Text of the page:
Giving Back: St. Joan of Arc family raises $2.7K+ for Coast Guard
LAPLACE — Inspired by the U.S. Coast Guard ethos to defend, save and shield people of the United States, LaPlace mother Jennifer Norris-Martinez felt a calling to assist military families who suffered from the recent federal government shutdown.
While her 19-year-old U.S. Coast Guard son, Alex Norris, doesn’t have many bills to pay, he shared how his friends struggled to provide for their wives and children through weeks of missed paychecks.
Government officials reached a temporary resolution to end the shutdown Friday, but the impact lingers. Luckily, Norris-Martinez and a group of devoted St. Joan of Arc parishioners raised more than $2,700 to help families navigate through rough financial tides.
“They hadn’t gotten a paycheck since Jan. 1, and I saw there was really a need,” Norris-Martinez said. “My son is 19, and he lives in the barracks or on a ship, but there are people with kids and bills and houses. It’s heartbreaking to go to work and not get paid. Most families can’t even fathom it.”
Roughly a dozen members gathered Jan. 20 outside St. Joan of Arc Church to sell lunch plates packed with pastalaya, salad, dinner rolls and sweets.
Chris Eichhorn and Alex Vicknair volunteered to cook, and Baba Oncale raffled off her renowned “fleur-de-lis” fudge. Lindsey Vicknair and Amber Duhe were also essential to coordinating the event, according to Norris-Martinez.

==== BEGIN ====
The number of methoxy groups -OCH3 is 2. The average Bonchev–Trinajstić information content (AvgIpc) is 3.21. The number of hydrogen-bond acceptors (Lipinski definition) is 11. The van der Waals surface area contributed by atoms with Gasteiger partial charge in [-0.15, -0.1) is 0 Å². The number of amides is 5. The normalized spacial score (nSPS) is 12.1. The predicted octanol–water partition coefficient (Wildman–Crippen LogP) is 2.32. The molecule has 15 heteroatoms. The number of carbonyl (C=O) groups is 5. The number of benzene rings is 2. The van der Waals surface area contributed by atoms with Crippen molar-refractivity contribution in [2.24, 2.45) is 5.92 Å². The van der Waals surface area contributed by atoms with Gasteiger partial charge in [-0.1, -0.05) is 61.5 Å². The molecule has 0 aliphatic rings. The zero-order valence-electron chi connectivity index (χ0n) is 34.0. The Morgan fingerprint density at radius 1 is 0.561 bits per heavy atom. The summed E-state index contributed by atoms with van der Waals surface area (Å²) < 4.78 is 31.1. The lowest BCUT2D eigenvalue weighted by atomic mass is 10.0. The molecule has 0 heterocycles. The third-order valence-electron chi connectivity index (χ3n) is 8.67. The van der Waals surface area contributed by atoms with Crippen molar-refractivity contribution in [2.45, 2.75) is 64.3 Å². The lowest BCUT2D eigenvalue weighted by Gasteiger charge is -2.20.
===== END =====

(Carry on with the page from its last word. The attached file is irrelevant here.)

Bailey’s Andouille of LaPlace donated all meat, and Don’s Country Store of Reserve donated seasoning blends.
Norris-Martinez said those volunteers are her “go-to” group for brainstorming charity events since they previously worked together to raise money for a little boy battling cancer.
Teamwork brought the fundraiser together, and community support made it a success.
“St. Joan of Arc is just awesome,” Norris-Martinez said.
“I don’t think anybody asked for change. One person bought four dinners, gave us a $100 bill and wouldn’t take change.”
While most were busy mourning the end of the Saints season that Sunday evening, Norris-Martinez took a trip to Walmart and purchased nearly $2,400 worth in gift cards.
“We figured at Walmart, people could buy food, baby items, gas, really anything,” Norris-Martinez said.
An additional $300 has been collected since in money dropped off at the church. Other gift cards and diapers donated were also delivered to needy families via a drop-off to Seth Eury, president of the U.S. Coast Guard Chief Petty Officers Association.
Norris-Martinez will remember the Jan. 20 fundraiser as a cause to unite all branches of military.
Eichhorn, the first person contacted to cook, is a former U.S. Marine.
“We got a big kick out of it because I’m a Navy daughter and a Coast Guard mom, and he’s a Marine,” Norris-Martinez said.
Eichhorn said he wouldn’t miss an opportunity to provide for Coast Guard members and federal workers who fulfilled their oath of duty despite not being paid.
“It was an opportunity to table our friendly in-service rivalry and work together as America always does when called upon,” Eichhorn said.
“I want to salute Jennifer Norris. She is a tremendous member of our community who steps up whenever someone needs help.”
Giving back felt great, but Norris-Martinez won’t be satisfied until there is a permanent resolution to the shutdown.
“I hope we won’t be doing this again in three weeks,” Norris-Martinez said. “These people don’t need to be used as a pawn.”
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